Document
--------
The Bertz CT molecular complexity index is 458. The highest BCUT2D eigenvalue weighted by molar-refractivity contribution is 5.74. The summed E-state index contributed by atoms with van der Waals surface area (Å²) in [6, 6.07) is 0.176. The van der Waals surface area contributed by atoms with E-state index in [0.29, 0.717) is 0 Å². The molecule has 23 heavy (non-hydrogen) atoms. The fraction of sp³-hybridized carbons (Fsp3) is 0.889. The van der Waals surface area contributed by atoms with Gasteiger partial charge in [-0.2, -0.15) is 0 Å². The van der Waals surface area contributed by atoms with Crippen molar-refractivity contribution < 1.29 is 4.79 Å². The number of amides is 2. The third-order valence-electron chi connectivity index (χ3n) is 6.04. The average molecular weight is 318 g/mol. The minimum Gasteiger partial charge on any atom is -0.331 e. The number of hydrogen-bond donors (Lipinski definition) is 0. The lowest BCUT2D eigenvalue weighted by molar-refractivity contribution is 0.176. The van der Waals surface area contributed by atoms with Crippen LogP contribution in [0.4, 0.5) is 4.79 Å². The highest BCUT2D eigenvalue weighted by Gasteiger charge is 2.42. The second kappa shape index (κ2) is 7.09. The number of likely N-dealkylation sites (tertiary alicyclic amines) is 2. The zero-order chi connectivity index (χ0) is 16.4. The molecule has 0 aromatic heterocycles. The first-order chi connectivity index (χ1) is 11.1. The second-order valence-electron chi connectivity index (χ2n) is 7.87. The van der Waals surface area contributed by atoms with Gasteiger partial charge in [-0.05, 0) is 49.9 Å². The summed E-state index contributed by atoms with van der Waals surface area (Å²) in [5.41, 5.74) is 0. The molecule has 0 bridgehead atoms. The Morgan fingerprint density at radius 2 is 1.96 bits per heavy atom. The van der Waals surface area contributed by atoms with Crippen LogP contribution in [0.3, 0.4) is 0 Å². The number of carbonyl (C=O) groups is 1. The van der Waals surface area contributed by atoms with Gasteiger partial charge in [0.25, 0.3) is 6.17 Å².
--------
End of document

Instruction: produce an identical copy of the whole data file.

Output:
The Bertz CT molecular complexity index is 458. The highest BCUT2D eigenvalue weighted by molar-refractivity contribution is 5.74. The summed E-state index contributed by atoms with van der Waals surface area (Å²) in [6, 6.07) is 0.176. The van der Waals surface area contributed by atoms with E-state index in [0.29, 0.717) is 0 Å². The molecule has 23 heavy (non-hydrogen) atoms. The fraction of sp³-hybridized carbons (Fsp3) is 0.889. The van der Waals surface area contributed by atoms with Gasteiger partial charge in [-0.2, -0.15) is 0 Å². The van der Waals surface area contributed by atoms with Crippen molar-refractivity contribution < 1.29 is 4.79 Å². The number of amides is 2. The third-order valence-electron chi connectivity index (χ3n) is 6.04. The average molecular weight is 318 g/mol. The minimum Gasteiger partial charge on any atom is -0.331 e. The number of hydrogen-bond donors (Lipinski definition) is 0. The lowest BCUT2D eigenvalue weighted by molar-refractivity contribution is 0.176. The van der Waals surface area contributed by atoms with Crippen LogP contribution in [0.4, 0.5) is 4.79 Å². The highest BCUT2D eigenvalue weighted by Gasteiger charge is 2.42. The second kappa shape index (κ2) is 7.09. The number of likely N-dealkylation sites (tertiary alicyclic amines) is 2. The zero-order chi connectivity index (χ0) is 16.4. The molecule has 0 aromatic heterocycles. The first-order chi connectivity index (χ1) is 11.1. The second-order valence-electron chi connectivity index (χ2n) is 7.87. The van der Waals surface area contributed by atoms with Gasteiger partial charge in [-0.05, 0) is 49.9 Å². The summed E-state index contributed by atoms with van der Waals surface area (Å²) in [5.41, 5.74) is 0. The molecule has 0 bridgehead atoms. The Morgan fingerprint density at radius 2 is 1.96 bits per heavy atom. The van der Waals surface area contributed by atoms with Crippen LogP contribution in [0.3, 0.4) is 0 Å². The number of carbonyl (C=O) groups is 1. The van der Waals surface area contributed by atoms with Gasteiger partial charge in [0.25, 0.3) is 6.17 Å².